Niger Buildings

Artist: Not Vital
Location: Agadez, Niger
Year of completion: 2007
Researcher: Vera Tollmann

In 2000, Swiss-born sculptor Not Vital moved to Agadez, Niger, where he bought land amongst the local, nomadic Touareg people and began building sculptural houses and other buildings.

The first building was a house called TheMekafoni. He later built two schools, TheMakaranta, in the form of step pyramid, where for 450 local children sit on the steps during school rather than going to an indoor classroom. The school thus serves a social function in addition to a sculptural one. Other buildings on Vital's land include a house designed for the observation of the sunset over the Niger desert and a cinema to which Vital invites audiences for the price of recyclable garbage.

Vital is a formalist and a minimalist. Working in the tradition of Land Art, Vital continued to work as a sculptor in the Agadez desert around the Aladab oasis until 2007, collaborating with local craftsmen on the construction of his projects. Each of his buildings is dedicated to one single purpose. In addition to the TheMekafoni and TheMakaranta, he built The House Against Heat And Sandstorms, The House To Watch The Moon, The House To Watch The Sunset, The House For 8 Brothers, and The 10th House. The buildings were financed by the artist himself.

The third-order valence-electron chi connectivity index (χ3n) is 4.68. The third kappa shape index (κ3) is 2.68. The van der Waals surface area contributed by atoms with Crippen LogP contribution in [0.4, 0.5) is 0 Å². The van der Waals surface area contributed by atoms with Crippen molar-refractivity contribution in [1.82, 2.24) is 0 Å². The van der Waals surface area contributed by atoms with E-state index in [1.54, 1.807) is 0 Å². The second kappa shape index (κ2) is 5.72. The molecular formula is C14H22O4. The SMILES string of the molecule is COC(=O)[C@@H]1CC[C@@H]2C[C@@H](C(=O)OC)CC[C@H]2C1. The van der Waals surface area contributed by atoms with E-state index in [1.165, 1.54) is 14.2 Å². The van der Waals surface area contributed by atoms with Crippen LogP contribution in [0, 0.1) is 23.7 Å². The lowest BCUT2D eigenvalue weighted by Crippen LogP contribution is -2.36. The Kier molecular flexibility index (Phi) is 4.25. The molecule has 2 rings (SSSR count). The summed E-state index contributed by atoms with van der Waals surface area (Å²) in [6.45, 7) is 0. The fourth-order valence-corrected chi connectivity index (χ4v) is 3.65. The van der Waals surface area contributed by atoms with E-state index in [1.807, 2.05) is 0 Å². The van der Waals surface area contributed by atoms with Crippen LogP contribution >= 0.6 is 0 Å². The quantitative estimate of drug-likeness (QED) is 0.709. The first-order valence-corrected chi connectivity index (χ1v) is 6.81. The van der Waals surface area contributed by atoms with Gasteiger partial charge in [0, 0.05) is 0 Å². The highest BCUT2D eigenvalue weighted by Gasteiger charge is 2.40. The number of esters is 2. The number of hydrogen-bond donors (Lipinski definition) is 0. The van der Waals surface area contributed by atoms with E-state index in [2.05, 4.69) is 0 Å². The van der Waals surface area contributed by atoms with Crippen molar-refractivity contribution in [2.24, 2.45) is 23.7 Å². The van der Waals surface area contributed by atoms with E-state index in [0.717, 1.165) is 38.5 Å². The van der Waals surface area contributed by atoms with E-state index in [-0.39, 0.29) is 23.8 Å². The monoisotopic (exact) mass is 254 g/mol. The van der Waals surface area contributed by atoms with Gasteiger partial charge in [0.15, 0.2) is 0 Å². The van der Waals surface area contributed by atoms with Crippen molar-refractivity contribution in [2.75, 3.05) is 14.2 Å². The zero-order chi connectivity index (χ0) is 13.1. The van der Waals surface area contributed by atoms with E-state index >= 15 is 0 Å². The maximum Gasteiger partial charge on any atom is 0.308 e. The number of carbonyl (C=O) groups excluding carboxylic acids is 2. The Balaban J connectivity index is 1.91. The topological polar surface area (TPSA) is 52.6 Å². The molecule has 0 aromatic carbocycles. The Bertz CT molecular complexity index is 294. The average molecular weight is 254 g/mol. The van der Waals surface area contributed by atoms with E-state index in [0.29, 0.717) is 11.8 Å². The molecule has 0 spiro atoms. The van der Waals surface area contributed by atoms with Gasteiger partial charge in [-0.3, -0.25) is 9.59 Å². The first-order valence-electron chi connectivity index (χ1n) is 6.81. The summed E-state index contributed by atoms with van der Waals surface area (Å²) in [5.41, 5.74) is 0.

More Below

To offer some detail, the House to Watch the Sunset (2005) has three floors, each with its own outside staircase. “The purpose of the structure invokes the 18th-century romantic sublime notion of allowing oneself to be totally absorbed within nature. To build a house whose sole function is to watch the sunset, the spectator moving from one level to the other with the changing height of the sunset, is poetic and transcendental. Furthermore, there exist ancient influences informing House to Watch the Sunset. The concept of the house, in contrast with the sophisticated minimalist form, is archaic and pagan in its almost worshipful dedication to nature, of the sun in particular,“ writes Alma Zevi.

Vital explores the potential of different materials, people, and places around the world. His curiosity for the world can be observed in particular periods throughout his career: he has spent time with third-generation Venetian glass blowers in Murano, Tuareg silversmiths in Niger, and papermakers in Bhutan. The juxtapositions found in relation to different places stimulate Vital's intense need to experiment with materials (conventional or otherwise) and new artistic practices and to see how other cultures create objects. Currently he is based in Beijing, China.

All copyright belongs to Shanghai Academy of Fine Arts, Shanghai University.

Progress Agency